We hired experienced people to establish business relations with the top companies in Brazil. As an established leader in the international moving industry, we have excellent connections with agents in Brazil that will assure a great Door to Door service to our customers.

We at Nobel have a representative that understands the Brazilian culture and speaks their native language and welcomes you to request a FREE onsite estimate for your upcoming move. We are also proud members of the American Chamber of Commerce of Florida where we meet with the community.

Brazil is a vast South American country that stretches from the Amazon Basin in the north to vineyards and massive Iguacu Falls in the south. A tropical country that calls attention to its abundance of natural green nature and blue waters.

Brazilians all year round prepare themselves for the early Carnival event and also with the same determination cheer for their soccer stars and the national team consistently among the best in the world.

NORTHEAST BRAZIL

The Northeast is one of loveliest, land of sunny beaches, colonial towns, vibrating street parties, music everywhere, and very friendly people

It’s the gateway for lovers of nature and sports. Northeast has the most stunning cost line in South America.

Rio de Janeiro is one of the most visited cities in the Southern Hemisphere and is known for its natural settings, Carnival, Samba, Bossa Nova, and Balneario beaches, where you can find the most gorgeous scenery.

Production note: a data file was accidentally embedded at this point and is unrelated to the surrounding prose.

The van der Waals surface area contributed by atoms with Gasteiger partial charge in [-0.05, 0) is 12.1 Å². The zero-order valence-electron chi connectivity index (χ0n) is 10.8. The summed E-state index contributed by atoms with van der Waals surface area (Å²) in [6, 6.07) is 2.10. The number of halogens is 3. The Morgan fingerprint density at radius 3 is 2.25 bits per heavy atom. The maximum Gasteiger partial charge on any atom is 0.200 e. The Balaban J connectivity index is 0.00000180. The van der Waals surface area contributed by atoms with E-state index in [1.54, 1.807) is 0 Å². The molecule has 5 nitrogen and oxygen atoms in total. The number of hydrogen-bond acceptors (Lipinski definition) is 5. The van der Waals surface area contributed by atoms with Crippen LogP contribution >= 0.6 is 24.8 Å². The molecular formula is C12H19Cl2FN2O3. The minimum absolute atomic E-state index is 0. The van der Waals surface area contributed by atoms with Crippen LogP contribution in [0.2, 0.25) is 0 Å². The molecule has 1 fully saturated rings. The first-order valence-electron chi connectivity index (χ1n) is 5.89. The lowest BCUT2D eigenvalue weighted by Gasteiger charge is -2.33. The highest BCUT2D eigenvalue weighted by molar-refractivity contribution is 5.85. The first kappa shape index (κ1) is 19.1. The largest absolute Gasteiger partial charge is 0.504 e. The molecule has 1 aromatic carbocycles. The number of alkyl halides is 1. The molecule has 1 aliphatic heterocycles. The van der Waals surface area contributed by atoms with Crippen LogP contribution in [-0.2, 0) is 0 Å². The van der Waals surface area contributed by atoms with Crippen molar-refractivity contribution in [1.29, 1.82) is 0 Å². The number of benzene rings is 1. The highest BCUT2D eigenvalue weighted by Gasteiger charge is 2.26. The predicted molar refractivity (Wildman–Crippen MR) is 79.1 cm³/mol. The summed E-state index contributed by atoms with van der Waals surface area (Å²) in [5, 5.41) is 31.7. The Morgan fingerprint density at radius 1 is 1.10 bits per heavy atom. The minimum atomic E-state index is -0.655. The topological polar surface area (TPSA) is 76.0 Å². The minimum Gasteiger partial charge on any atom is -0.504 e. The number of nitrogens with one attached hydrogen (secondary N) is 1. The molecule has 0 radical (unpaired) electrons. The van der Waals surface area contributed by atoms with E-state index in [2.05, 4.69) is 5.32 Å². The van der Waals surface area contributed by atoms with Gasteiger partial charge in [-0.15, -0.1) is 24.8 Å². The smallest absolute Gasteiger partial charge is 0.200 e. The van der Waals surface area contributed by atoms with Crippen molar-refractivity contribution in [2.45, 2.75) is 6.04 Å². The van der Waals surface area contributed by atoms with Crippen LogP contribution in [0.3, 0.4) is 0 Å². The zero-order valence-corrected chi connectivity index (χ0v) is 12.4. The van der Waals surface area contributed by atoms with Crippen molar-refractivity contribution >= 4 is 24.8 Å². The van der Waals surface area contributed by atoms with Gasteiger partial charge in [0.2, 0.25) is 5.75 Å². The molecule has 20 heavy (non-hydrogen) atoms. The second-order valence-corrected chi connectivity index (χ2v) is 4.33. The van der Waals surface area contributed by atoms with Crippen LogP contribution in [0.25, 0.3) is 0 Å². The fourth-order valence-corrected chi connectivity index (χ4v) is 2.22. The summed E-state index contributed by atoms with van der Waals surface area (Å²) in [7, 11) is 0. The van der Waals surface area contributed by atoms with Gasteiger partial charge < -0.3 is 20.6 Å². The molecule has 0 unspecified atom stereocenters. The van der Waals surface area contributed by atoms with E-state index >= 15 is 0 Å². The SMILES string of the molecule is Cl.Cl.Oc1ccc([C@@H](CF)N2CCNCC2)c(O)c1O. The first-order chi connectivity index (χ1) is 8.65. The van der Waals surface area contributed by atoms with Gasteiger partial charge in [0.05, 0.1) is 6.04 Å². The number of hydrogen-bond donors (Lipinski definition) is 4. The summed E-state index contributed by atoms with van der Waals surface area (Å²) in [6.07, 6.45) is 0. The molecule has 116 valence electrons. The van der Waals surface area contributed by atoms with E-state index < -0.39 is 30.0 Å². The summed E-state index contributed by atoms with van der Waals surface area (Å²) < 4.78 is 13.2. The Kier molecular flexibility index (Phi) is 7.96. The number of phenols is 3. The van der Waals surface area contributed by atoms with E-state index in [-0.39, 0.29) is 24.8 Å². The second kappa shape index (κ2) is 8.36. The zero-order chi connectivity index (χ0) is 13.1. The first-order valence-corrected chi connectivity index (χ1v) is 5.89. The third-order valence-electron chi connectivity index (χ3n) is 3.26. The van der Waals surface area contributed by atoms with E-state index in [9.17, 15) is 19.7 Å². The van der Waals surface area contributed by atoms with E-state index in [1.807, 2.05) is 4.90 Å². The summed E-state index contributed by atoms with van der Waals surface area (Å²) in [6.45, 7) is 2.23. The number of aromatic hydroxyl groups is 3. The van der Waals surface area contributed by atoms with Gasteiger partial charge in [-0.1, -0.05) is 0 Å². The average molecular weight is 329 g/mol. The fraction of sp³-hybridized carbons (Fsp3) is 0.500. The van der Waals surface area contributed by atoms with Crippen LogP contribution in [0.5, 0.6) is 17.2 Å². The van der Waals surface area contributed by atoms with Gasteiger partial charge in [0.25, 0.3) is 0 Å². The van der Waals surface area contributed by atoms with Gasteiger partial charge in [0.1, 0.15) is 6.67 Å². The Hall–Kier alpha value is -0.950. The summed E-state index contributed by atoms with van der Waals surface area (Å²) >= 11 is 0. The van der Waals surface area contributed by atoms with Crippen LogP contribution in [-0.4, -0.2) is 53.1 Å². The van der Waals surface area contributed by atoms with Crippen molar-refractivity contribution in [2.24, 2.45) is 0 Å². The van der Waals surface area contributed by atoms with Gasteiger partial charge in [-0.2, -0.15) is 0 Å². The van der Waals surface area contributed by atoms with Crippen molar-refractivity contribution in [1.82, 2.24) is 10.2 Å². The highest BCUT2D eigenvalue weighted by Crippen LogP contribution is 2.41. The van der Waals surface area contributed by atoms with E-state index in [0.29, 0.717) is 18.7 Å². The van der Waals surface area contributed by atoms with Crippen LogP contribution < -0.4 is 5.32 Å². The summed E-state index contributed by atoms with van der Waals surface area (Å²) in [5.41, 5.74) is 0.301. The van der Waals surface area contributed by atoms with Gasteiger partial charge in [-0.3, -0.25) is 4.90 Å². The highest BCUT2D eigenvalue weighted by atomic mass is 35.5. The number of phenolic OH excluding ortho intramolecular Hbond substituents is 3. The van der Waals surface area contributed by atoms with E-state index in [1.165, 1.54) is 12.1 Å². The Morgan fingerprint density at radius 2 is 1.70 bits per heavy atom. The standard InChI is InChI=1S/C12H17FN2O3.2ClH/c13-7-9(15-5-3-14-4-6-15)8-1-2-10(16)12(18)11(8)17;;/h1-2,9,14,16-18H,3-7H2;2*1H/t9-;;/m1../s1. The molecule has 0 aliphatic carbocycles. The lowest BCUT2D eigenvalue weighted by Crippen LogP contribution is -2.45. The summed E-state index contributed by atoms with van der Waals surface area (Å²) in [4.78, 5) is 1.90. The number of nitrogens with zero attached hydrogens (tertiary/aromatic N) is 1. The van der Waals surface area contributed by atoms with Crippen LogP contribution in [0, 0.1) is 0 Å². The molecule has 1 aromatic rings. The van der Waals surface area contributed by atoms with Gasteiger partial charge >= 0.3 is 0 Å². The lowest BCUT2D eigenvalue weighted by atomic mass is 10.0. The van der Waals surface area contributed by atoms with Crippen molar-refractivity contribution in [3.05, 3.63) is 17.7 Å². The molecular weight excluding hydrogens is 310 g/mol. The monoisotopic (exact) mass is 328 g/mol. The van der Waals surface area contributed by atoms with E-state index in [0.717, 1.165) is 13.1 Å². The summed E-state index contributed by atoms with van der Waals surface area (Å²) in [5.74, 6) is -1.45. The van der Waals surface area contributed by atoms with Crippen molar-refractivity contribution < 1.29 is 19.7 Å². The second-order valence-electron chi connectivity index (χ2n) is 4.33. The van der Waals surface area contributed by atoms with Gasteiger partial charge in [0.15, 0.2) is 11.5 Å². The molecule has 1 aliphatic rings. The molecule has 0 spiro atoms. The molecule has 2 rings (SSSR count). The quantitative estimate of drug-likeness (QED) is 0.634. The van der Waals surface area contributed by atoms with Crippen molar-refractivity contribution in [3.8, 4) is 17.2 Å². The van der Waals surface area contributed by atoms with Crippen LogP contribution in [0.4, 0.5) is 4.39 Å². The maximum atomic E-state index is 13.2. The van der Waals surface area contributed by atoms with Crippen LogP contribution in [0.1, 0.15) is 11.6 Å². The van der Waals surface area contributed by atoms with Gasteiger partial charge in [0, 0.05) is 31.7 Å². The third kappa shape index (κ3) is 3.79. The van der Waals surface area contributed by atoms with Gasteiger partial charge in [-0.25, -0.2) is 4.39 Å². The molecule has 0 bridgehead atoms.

Sitting on the beach and having a delicious caipirinha while participating in a soccer or volleyball game while watching the girls go by is a perfect combination.

São Paulo, The city is the capital of the surrounding state of São Paulo, the most populous and wealthiest state in Brazil. It exerts strong international influences in commerce, finance, arts, and entertainment.

Having the largest economy in Latin America and the Southern Hemisphere, the city is home to the São Paulo Stock Exchange. Paulista Avenue is the economic core of São Paulo.

The metropolis is also home to several of the tallest skyscrapers in Brazil The city has cultural, economic, and political influence both nationally and internationally.

São Paulo is a cosmopolitan, melting pot city, home to the largest Arab, Italian, and Japanese.

When visiting don’t miss the extraordinary gastronomic international cuisine center.

ARE YOU MOVING FROM BRAZIL TO THE USA? – PRESS HERE

EMBASSY OF BRAZIL – WASHINGTON DC

3006 Massachusetts Ave. NW
Washington, DC 20008
Tel: 202-238-2700
 

BRAZIL CONSULATE GENERAL IN MIAMI, FL

3150 SW 38th Ave

Miami, FL 33146
TEL – 305 373 1889
FAX – 305-285-6200

EMAIL – assistencia.miami@itamaraty.gov.br

BRAZIL CONSULATE GENERAL IN ATLANTA, GA

3500 Lenox Rd NE #800
Atlanta, GA 30326
TEL – 404-949-2400
EMAIL – eleitoral.atlanta@itamaraty.gov.br